Part III European Law: Substance

Competition Law: Cartels  


1.    Article 101: Jurisdictional Aspects
2.    Forms of Collusion between Undertakings
3.    Restriction of Competition: Anti-competitive Object or Effect
4.    Article 101(3): Exemptions through Pro-competitive Effects



Competitive markets are markets in which economic rivalry is to enhance efficiency. Market “forces” determine the winners and losers of this rivalry, and competition will – ultimately – force inefficient losers out of the market.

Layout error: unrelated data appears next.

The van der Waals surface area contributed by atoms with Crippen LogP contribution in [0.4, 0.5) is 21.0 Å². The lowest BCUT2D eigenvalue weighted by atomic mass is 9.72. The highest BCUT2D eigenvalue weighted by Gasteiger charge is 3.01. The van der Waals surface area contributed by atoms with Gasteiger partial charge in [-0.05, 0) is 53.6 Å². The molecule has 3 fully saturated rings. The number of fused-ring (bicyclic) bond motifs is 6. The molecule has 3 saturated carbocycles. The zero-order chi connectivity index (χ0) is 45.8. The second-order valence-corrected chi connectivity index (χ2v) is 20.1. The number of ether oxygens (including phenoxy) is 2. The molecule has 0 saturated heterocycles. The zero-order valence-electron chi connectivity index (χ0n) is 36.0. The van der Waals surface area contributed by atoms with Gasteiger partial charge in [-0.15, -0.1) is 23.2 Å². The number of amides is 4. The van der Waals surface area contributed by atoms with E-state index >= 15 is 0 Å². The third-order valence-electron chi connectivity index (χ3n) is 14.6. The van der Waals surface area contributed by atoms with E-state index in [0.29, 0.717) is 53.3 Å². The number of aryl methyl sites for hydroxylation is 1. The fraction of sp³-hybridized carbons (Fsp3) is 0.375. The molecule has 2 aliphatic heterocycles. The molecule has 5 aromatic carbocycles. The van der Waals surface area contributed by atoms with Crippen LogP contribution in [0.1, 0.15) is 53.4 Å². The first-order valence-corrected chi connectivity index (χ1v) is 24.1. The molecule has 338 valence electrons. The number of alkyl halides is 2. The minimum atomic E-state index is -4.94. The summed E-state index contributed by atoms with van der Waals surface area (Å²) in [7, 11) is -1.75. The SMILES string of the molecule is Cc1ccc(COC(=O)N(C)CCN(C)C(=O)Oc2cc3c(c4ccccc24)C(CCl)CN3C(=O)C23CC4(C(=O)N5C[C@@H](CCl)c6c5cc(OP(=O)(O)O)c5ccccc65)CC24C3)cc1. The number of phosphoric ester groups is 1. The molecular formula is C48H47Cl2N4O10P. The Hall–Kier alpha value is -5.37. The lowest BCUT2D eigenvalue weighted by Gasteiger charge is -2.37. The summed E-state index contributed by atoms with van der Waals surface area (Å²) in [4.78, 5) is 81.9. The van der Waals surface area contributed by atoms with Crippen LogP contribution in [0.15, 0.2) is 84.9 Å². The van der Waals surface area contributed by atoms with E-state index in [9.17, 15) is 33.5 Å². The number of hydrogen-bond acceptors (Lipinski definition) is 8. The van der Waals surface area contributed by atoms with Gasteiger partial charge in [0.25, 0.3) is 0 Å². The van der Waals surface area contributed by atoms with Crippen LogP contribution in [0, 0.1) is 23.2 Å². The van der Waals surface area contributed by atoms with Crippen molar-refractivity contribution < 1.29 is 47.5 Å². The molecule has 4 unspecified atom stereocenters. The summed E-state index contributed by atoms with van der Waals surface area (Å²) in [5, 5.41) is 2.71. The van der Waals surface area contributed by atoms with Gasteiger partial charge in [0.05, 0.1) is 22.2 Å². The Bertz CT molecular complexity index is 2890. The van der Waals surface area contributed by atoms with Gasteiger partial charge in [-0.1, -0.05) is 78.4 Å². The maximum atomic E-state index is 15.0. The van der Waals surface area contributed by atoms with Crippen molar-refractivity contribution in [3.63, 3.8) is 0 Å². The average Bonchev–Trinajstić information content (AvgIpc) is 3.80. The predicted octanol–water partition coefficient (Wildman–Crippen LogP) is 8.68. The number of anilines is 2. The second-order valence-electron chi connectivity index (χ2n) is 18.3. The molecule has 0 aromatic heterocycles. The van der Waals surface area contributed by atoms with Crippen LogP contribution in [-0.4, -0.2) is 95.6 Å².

Who, then, forces the winner(s) to act efficiently? By the end of the nineteenth century, this question was first raised in the United States of America. After a period of intense competition “the winning firms were seeking instruments to assure themselves of an easier life”; and they started to use – among other things – the common law “trust” to coordinate their behaviour within the market. To counter the anti- competitive effects of these trusts, the American legislator adopted the first competition law of the modern world: the Sherman Antitrust Act (1890). The Act attacked two cardinal sins within all competition law: anti-competitive agreements, and monopolistic markets.

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